Design & Synthesis of Novel Agents to Treat Amyloidosis
Small Business Information
ADVANCED LIFE SCIENCES, INC.
ADVANCED LIFE SCIENCES, INC., 1440 DAVEY RD, WOODRIDGE, IL, 60517
AbstractDESCRIPTION (provided by applicant): The major goal of our proposed project is to advance the development of novel compounds for the treatment of amyloidosis and other protein aggregation diseases. Preliminary work demonstrated that two chalcones inhibited amyloid fibril formation, in vitro, and that further work is warranted. The amyloid diseases that arise from nonimmunoglobulin proteins include adult onset diabetes (type II diabetes), Alzheimer's disease, Down's syndrome, systemic familial amyloidosis, senile amyloid disease and beta 2-microglobulin (dialysis associated) amyloidosis. Effective therapeutic agents that prevent protein aggregation in these diseases have not been developed to date. A commercial market of significant size exists for drugs that treat protein aggregation diseases. It is estimated that 10 million people worldwide suffer from Alzheimer's disease, 6% of the total population have been diagnosed with type II diabetes and that 1/1000 people in developed countries die annually from amyloidosis. In our continuing research efforts to discover small molecules for the treatment of protein disorders caused by protein aggregation, we developed an economical and convenient high-throughput method for screening compounds against fibril formation in microwell plates and identified a number of chalcone molecules as inhibitors of amyloid fibril formation in the in vitro assay. During our Phase I research program, novel chalcones will be designed, based on the molecular modeling analysis, synthesized using a parallel synthesis approach and screened for the inhibitory activity against amyloid fibril formation using LEN VL protein. Furthermore, mutants of the LEN VL protein will be generated for the identification and confirmation of chalcone binding sites, based on molecular modeling analysis. The successful results obtained from this Phase I program will be the foundation of our SBIR Phase II studies. It is anticipated that, at the conclusion of our Phase II program, not only can an ideal candidate be selected for full IND-directed preclincial studies leading to an IND submission and initiation of clinical trials in the SBIR Phase Ill program, but also and, perhaps more importantly, the knowledge gained and technology developed will be applicable and be extended to other protein aggregation diseases.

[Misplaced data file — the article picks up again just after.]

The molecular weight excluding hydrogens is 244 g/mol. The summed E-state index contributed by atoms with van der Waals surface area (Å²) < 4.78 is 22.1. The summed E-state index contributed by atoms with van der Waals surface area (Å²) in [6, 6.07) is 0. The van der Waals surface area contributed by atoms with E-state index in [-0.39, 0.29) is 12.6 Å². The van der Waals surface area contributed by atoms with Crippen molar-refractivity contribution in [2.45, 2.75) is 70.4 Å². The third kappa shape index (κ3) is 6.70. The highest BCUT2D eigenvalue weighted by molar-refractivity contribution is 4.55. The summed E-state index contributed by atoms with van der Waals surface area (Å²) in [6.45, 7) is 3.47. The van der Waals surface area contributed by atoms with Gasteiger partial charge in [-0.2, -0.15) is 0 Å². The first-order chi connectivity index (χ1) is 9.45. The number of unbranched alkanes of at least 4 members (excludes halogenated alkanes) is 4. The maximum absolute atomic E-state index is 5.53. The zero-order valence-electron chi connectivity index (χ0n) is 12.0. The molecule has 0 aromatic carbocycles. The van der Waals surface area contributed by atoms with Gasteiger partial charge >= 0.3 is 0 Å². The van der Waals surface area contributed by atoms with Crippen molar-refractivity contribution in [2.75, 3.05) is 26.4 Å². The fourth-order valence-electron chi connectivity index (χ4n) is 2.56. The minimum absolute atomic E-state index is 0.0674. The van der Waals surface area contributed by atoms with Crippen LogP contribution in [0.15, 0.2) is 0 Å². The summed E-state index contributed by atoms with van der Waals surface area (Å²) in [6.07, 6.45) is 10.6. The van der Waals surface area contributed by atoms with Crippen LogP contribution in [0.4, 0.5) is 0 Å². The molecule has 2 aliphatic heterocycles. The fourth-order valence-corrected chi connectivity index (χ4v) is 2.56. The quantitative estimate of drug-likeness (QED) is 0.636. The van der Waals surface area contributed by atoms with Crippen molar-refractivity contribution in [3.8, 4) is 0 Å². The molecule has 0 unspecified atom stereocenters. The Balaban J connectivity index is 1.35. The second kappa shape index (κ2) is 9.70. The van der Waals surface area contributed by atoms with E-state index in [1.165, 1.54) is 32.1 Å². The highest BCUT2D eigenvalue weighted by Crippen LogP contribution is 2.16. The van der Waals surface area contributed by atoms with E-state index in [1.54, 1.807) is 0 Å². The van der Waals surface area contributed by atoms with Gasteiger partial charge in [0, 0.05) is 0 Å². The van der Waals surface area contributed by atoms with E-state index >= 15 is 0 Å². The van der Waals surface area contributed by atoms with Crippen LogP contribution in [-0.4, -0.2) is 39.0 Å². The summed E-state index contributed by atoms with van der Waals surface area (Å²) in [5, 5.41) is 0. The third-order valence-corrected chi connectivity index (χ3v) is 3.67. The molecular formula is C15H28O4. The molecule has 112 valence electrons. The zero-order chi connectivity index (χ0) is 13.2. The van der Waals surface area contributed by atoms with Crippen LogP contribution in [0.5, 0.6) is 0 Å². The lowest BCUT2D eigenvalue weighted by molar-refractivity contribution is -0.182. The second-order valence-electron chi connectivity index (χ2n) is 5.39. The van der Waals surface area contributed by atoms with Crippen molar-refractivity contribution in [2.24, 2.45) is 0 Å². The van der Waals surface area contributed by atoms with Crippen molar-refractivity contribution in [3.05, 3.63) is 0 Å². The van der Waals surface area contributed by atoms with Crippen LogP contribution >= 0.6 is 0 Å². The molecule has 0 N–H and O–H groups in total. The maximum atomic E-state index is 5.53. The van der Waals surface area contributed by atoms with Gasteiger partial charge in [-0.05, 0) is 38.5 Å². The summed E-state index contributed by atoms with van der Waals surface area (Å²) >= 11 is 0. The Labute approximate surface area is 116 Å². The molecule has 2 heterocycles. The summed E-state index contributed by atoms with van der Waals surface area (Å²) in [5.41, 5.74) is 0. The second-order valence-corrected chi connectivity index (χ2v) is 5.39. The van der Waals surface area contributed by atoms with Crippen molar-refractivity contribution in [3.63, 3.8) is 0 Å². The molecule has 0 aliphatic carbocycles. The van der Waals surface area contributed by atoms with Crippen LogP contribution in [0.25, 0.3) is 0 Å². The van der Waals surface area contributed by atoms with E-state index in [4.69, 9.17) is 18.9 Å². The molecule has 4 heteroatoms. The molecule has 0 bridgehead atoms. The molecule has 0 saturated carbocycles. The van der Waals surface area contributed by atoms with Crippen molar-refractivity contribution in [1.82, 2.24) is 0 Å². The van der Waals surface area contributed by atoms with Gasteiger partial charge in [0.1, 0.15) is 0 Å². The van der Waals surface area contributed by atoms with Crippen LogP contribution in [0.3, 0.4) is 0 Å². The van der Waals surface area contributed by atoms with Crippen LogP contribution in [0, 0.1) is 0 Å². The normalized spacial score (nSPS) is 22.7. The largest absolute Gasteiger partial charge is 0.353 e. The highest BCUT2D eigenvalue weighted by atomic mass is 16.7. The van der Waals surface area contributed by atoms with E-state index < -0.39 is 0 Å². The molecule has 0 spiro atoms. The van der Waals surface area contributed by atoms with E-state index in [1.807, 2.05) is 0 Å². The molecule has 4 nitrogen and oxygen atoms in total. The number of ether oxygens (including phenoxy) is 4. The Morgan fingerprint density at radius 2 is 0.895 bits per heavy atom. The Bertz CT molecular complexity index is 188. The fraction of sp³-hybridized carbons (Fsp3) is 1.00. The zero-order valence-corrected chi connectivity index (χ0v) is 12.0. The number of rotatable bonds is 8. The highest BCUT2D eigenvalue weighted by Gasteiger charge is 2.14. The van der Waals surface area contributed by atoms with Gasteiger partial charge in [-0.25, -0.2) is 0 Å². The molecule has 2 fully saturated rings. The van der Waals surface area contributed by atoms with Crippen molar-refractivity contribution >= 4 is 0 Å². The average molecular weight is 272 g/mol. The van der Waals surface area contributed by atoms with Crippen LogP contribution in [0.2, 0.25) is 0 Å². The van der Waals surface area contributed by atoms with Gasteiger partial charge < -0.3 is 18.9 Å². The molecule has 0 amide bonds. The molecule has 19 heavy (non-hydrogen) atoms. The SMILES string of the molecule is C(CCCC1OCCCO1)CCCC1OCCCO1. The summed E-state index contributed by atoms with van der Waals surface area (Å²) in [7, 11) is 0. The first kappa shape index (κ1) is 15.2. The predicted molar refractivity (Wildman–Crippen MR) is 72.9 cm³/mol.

* information listed above is at the time of submission.